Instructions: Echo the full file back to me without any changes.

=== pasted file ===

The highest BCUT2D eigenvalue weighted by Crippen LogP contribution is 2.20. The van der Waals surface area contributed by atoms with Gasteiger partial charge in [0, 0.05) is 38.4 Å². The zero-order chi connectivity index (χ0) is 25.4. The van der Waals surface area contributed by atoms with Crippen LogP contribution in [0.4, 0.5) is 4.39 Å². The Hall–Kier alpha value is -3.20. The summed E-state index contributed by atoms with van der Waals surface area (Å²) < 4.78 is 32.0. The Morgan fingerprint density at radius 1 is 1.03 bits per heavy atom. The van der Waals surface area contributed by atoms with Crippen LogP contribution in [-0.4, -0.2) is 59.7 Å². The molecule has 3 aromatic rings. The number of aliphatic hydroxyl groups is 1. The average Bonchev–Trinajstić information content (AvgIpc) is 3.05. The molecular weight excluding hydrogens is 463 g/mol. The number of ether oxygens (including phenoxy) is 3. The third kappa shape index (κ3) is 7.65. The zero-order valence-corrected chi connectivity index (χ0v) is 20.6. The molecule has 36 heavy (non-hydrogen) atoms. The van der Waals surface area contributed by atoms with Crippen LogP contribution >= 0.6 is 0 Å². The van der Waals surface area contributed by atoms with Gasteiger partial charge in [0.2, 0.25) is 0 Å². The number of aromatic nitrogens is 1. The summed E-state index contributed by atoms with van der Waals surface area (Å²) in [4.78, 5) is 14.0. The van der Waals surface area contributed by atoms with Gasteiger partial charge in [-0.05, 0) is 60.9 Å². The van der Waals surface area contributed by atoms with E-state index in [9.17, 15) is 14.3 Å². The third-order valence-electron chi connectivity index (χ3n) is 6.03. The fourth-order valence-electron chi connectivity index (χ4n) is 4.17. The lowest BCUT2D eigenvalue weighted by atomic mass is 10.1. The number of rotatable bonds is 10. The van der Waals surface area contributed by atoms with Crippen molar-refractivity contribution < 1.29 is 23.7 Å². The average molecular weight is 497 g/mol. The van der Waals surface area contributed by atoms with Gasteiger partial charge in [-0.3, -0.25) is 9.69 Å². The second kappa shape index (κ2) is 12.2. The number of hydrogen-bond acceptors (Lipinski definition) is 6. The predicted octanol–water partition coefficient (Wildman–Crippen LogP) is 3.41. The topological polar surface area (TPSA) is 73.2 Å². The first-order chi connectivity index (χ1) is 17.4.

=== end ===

The highest BCUT2D eigenvalue weighted by Crippen LogP contribution is 2.20. The van der Waals surface area contributed by atoms with Gasteiger partial charge in [0, 0.05) is 38.4 Å². The zero-order chi connectivity index (χ0) is 25.4. The van der Waals surface area contributed by atoms with Crippen LogP contribution in [0.4, 0.5) is 4.39 Å². The Hall–Kier alpha value is -3.20. The summed E-state index contributed by atoms with van der Waals surface area (Å²) < 4.78 is 32.0. The Morgan fingerprint density at radius 1 is 1.03 bits per heavy atom. The van der Waals surface area contributed by atoms with Crippen LogP contribution in [-0.4, -0.2) is 59.7 Å². The molecule has 3 aromatic rings. The number of aliphatic hydroxyl groups is 1. The average Bonchev–Trinajstić information content (AvgIpc) is 3.05. The molecular weight excluding hydrogens is 463 g/mol. The number of ether oxygens (including phenoxy) is 3. The third kappa shape index (κ3) is 7.65. The zero-order valence-corrected chi connectivity index (χ0v) is 20.6. The molecule has 36 heavy (non-hydrogen) atoms. The van der Waals surface area contributed by atoms with Crippen LogP contribution >= 0.6 is 0 Å². The van der Waals surface area contributed by atoms with Gasteiger partial charge in [0.2, 0.25) is 0 Å². The number of aromatic nitrogens is 1. The summed E-state index contributed by atoms with van der Waals surface area (Å²) in [4.78, 5) is 14.0. The van der Waals surface area contributed by atoms with Gasteiger partial charge in [-0.05, 0) is 60.9 Å². The van der Waals surface area contributed by atoms with E-state index in [9.17, 15) is 14.3 Å². The third-order valence-electron chi connectivity index (χ3n) is 6.03. The fourth-order valence-electron chi connectivity index (χ4n) is 4.17. The lowest BCUT2D eigenvalue weighted by atomic mass is 10.1. The number of rotatable bonds is 10. The van der Waals surface area contributed by atoms with Crippen molar-refractivity contribution < 1.29 is 23.7 Å². The average molecular weight is 497 g/mol. The van der Waals surface area contributed by atoms with Gasteiger partial charge in [-0.3, -0.25) is 9.69 Å². The second kappa shape index (κ2) is 12.2. The number of hydrogen-bond acceptors (Lipinski definition) is 6. The predicted octanol–water partition coefficient (Wildman–Crippen LogP) is 3.41. The topological polar surface area (TPSA) is 73.2 Å². The first-order chi connectivity index (χ1) is 17.4.